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Mares v. Colvin

United States District Court, D. Colorado

May 11, 2017

EUGENE R. MARES, Plaintiff,
v.
CAROLYN W. COLVIN, Acting Commissioner of Social Security, Defendant.

          ORDER VACATING DECISION OF ADMINISTRATIVE LAW JUDGE

          William J. Martínez United States District Judge

         This is a Social Security benefits appeal brought under 42 U.S.C. § 405(g). Plaintiff Eugene R. Mares (“Mares”) challenges the final decision of Defendant, the Commissioner of Social Security (“Commissioner”), partially denying his application for disability insurance benefits. Although Mares claimed disability beginning on August 22, 2008, an administrative law judge (“ALJ”) ruled that Mares first became disabled within the meaning of the Social Security Act on November 7, 2012, and awarded benefits from that date forward. This appeal followed, challenging only the ALJ's conclusion that Mares was not disabled before November 7, 2012.

         For the reasons set forth below, the ALJ's decision that Mares was not disabled before November 7, 2012 is vacated and this case is remanded to the Commissioner for further proceedings consistent with this order.

         I. BACKGROUND

         Mares was born in 1949, and was 59 years old on the alleged onset date of August 22, 2008. (Administrative Record (“R.”) (ECF No. 8) at 294.) He graduated from high school and has an associate's degree, with a certificate in computer-assisted drafting, and he has also been certified as a home inspector. (R. at 28, 71.) In the last fifteen years, Mares has worked as an architectural draftsman and a construction estimator for concrete projects. (R. at 28, 371.)

         Mares applied for disability insurance benefits on March 31, 2009. (R. at 294.) He claimed he is disabled due to head and neck injuries, memory problems, and diabetes. (R. at 362.) His application was initially denied on November 17, 2009. (R. at 99.) Mares requested and received a hearing in front of an ALJ, William Musseman. (R. at 34-50.) On December 1, 2010, ALJ Musseman issued a decision finding Mares not disabled. (R. at 103-14.) Mares appealed to the Social Security Appeals Council, which granted review, vacated ALJ Musseman's decision, and remanded with instructions for further development of the record and a new decision. (R. at 119-21.) ALJ Musseman held a new hearing (R. at 51-61), and then issued a new decision on January 25, 2013, this time concluding that Mares became disabled on September 1, 2010, but not before (R. at 127-36). Mares appealed the unfavorable portion of this ruling to the Appeals Counsel, which again vacated the entire decision and remanded with instructions for further development and analysis, and also directed that a new ALJ be assigned. (R. at 145-48.)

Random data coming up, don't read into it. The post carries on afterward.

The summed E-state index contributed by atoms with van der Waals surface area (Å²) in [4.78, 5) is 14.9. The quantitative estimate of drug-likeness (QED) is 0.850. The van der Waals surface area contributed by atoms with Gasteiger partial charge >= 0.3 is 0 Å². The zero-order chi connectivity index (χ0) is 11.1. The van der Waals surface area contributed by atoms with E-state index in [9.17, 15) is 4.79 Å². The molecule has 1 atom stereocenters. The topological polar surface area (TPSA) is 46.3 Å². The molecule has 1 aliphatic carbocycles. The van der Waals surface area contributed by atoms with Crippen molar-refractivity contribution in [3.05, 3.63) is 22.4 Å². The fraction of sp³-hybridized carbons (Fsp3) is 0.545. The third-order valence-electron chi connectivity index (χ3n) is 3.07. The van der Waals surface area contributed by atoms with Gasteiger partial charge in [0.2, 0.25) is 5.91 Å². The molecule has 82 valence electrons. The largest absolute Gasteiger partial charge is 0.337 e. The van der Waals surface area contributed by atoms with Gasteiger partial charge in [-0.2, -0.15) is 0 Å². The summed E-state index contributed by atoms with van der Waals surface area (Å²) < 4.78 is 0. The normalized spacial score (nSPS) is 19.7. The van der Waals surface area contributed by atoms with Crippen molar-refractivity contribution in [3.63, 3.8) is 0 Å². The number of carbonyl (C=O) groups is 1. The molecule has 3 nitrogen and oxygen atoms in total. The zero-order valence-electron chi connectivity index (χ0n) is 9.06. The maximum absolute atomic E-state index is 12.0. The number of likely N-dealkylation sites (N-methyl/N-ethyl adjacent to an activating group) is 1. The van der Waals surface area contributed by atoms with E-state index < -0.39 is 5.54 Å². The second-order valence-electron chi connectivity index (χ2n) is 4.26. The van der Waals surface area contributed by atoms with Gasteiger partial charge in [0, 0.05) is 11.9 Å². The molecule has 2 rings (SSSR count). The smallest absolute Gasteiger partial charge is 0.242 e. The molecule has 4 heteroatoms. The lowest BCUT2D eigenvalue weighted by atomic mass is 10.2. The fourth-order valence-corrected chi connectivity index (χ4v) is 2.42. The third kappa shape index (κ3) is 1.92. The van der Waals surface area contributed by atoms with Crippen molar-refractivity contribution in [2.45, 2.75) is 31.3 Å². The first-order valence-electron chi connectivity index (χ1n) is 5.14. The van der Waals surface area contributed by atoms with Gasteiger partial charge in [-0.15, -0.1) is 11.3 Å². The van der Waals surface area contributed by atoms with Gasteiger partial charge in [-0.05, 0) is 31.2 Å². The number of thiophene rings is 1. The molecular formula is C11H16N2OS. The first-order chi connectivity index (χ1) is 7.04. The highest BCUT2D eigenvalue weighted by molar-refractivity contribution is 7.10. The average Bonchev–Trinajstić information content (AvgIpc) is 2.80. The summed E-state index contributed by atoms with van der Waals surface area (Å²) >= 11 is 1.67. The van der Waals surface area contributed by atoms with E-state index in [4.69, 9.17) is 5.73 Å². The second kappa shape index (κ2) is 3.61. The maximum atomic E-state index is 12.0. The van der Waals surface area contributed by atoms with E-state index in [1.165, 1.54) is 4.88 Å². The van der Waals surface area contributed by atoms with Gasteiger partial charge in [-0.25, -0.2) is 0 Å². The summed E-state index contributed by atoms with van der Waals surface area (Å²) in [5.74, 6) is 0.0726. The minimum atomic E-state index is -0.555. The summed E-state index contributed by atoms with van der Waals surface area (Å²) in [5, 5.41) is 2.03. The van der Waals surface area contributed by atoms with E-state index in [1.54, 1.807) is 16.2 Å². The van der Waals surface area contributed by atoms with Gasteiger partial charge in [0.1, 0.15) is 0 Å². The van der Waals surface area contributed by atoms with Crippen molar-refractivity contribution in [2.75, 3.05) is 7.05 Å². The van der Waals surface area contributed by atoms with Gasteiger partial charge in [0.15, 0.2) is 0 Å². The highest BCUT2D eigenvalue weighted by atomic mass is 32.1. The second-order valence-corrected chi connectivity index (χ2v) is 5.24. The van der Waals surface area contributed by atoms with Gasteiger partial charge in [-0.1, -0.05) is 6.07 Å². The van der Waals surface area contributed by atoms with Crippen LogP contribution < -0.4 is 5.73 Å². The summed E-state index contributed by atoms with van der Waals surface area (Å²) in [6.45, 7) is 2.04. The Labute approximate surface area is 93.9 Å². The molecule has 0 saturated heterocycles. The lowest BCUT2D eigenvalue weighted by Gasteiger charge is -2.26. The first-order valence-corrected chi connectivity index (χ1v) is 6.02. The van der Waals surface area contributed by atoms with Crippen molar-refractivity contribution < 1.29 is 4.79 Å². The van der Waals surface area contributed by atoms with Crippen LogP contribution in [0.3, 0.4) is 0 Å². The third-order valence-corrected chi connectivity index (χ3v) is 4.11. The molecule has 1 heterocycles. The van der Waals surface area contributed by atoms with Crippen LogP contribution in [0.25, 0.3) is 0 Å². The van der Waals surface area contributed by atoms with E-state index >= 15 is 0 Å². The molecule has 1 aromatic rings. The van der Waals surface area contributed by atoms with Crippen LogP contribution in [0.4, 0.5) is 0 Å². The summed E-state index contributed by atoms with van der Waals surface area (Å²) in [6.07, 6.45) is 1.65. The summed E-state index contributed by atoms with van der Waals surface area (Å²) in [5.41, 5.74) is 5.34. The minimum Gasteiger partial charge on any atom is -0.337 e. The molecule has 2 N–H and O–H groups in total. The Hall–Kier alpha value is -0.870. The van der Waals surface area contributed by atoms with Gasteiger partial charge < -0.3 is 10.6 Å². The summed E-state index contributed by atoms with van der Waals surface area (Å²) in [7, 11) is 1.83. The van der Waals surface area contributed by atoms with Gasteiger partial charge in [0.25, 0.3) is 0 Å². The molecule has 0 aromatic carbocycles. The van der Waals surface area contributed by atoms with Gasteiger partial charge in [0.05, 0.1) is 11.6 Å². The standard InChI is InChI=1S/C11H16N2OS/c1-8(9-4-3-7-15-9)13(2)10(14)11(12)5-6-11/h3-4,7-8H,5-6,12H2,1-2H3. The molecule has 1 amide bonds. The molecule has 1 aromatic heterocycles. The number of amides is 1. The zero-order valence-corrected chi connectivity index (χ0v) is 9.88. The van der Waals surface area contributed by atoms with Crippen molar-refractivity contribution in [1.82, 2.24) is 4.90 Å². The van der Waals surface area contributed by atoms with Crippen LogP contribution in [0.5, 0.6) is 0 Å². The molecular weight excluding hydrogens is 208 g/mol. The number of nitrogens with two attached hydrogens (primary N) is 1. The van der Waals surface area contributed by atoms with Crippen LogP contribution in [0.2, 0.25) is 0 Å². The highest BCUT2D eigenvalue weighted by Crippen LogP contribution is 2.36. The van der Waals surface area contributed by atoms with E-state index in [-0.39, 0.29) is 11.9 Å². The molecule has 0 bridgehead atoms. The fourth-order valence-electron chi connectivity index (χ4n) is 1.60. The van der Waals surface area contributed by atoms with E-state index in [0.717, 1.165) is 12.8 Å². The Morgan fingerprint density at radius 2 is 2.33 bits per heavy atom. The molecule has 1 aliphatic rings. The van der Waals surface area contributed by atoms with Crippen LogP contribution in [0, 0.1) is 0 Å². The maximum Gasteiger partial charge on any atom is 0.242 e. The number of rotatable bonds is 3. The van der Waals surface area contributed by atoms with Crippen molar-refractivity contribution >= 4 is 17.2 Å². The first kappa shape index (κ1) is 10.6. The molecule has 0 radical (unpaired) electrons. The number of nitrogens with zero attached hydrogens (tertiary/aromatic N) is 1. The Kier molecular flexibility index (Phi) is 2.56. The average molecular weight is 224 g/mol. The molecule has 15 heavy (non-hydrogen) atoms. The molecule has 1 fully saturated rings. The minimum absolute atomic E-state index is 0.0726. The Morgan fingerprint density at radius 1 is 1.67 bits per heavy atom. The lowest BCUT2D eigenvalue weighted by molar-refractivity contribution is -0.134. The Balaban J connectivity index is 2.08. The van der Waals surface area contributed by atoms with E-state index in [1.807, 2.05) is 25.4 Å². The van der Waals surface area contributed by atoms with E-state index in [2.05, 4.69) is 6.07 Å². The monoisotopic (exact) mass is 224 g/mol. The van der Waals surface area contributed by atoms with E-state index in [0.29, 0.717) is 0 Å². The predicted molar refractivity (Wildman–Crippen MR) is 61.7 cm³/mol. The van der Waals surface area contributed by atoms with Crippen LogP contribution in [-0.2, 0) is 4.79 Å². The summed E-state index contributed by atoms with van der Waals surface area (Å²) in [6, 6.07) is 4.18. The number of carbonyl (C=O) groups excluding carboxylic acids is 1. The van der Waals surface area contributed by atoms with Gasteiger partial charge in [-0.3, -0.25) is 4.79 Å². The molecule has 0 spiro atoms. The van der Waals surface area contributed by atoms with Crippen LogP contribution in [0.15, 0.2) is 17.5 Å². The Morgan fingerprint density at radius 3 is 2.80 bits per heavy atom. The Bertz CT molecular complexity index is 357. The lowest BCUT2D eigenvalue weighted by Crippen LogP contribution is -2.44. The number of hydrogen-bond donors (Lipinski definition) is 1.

The new ALJ, Kathryn D. Burgchardt, convened a third hearing. (R. at 62-98.)[1]At the hearing, the ALJ made clear that it was her task to reevaluate Mares's disability application completely anew, with no deference to any previous conclusion, including the conclusion that Mares became disabled at least as of September 1, 2010. (R. at 65-68.) On February 2, 2015, the ALJ issued a written decision in accordance with the Commissioner's five-step sequential evaluation process.[2]

         At step one, the ALJ found that Mares had not engaged in substantial gainful activity since his alleged onset date of August 22, 2008. (R. at 17.) Although Mares had earned money since that date through self-employment as a home inspector and architectural draftsman, the ALJ concluded that his earnings were not enough to qualify as “substantial gainful activity” under the relevant regulation. (Id.)

         At step two, the ALJ found as follows with regard to Mares's severe impairments:

Since the alleged onset date of disability, August 22, 2008, the claimant has had the following severe impairments: status post cervical fusion at ¶ 5-6; degenerative disc disease of the cervical spine and status post head injury[.] Beginning on the established onset date of disability, November 7, 2012, the claimant has had the following severe impairments: status post cervical fusion at ¶ 5-6; degenerative disc disease of the cervical spine; status post head injury and memory impairment.

(Id. (citation omitted).)

         At step three, the ALJ found that Mares's impairments, while severe, did not meet or medically equal any of the “listed” impairments in the Social Security regulations. (R. at 20.)

         Before proceeding to step four, the ALJ assessed Mares's residual functional capacity (“RFC”). The ALJ concluded that Mares's RFC before November 7, 2012 was as follows:

capacity to perform light work as defined in [the applicable regulation] except the claimant was able to lift or carry 10 pounds frequently and 20 pounds occasionally; stand and/or walk, with normal breaks, for a total of six hours in an eight-hour workday; sit, with normal breaks, for a total of six hours in an eight-hour workday; perform pushing and pulling motions with the upper and lower extremities within the weight restrictions given. The claimant should have avoided unprotected heights and moving machinery. The claimant was able to occasionally climb ramps and stairs, stoop and crouch and should [have] never climb[ed] ladders, ropes or scaffolds. He was able to frequently balance, kneel and occasional[ly] . . . reach [overhead] with the bilateral upper extremities.

(R. at 20-21.) Then, at step four, the ALJ concluded that Mares could have resumed his previous work as an architectural draftsman and construction estimator, up until November 7, 2012. (R. at 27.) Thus, the ALJ found Mares “not disabled” before that point, and ...


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